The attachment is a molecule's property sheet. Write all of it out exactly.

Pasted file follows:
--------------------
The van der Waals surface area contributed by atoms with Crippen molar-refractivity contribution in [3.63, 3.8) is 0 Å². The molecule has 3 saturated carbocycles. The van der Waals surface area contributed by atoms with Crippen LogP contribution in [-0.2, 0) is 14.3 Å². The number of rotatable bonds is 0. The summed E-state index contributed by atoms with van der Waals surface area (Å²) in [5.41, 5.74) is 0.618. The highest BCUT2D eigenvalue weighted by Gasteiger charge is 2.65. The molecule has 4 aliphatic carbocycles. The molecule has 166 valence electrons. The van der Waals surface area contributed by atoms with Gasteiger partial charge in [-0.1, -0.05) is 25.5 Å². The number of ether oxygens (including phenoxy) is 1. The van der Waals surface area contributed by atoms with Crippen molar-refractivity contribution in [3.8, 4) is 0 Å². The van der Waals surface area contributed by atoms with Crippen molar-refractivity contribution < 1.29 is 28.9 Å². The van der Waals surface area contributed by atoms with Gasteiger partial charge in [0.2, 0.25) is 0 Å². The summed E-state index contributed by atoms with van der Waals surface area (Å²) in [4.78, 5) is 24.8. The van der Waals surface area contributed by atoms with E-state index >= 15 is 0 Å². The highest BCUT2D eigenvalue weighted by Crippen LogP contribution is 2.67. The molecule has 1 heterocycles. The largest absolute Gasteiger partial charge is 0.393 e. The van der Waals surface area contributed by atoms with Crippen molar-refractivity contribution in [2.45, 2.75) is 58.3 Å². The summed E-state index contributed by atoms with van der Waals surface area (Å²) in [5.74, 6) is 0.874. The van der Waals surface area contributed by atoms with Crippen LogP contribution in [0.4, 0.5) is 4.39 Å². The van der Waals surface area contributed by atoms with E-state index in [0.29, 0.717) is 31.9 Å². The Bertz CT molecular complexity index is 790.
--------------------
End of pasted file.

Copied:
The van der Waals surface area contributed by atoms with Crippen molar-refractivity contribution in [3.63, 3.8) is 0 Å². The molecule has 3 saturated carbocycles. The van der Waals surface area contributed by atoms with Crippen LogP contribution in [-0.2, 0) is 14.3 Å². The number of rotatable bonds is 0. The summed E-state index contributed by atoms with van der Waals surface area (Å²) in [5.41, 5.74) is 0.618. The highest BCUT2D eigenvalue weighted by Gasteiger charge is 2.65. The molecule has 4 aliphatic carbocycles. The molecule has 166 valence electrons. The van der Waals surface area contributed by atoms with Gasteiger partial charge in [-0.1, -0.05) is 25.5 Å². The number of ether oxygens (including phenoxy) is 1. The van der Waals surface area contributed by atoms with Crippen molar-refractivity contribution in [3.8, 4) is 0 Å². The van der Waals surface area contributed by atoms with Crippen molar-refractivity contribution < 1.29 is 28.9 Å². The van der Waals surface area contributed by atoms with Gasteiger partial charge in [0.2, 0.25) is 0 Å². The summed E-state index contributed by atoms with van der Waals surface area (Å²) in [4.78, 5) is 24.8. The van der Waals surface area contributed by atoms with E-state index >= 15 is 0 Å². The highest BCUT2D eigenvalue weighted by Crippen LogP contribution is 2.67. The molecule has 1 heterocycles. The largest absolute Gasteiger partial charge is 0.393 e. The van der Waals surface area contributed by atoms with Crippen molar-refractivity contribution in [2.45, 2.75) is 58.3 Å². The summed E-state index contributed by atoms with van der Waals surface area (Å²) in [5.74, 6) is 0.874. The van der Waals surface area contributed by atoms with Crippen LogP contribution in [0.4, 0.5) is 4.39 Å². The van der Waals surface area contributed by atoms with E-state index in [0.29, 0.717) is 31.9 Å². The Bertz CT molecular complexity index is 790.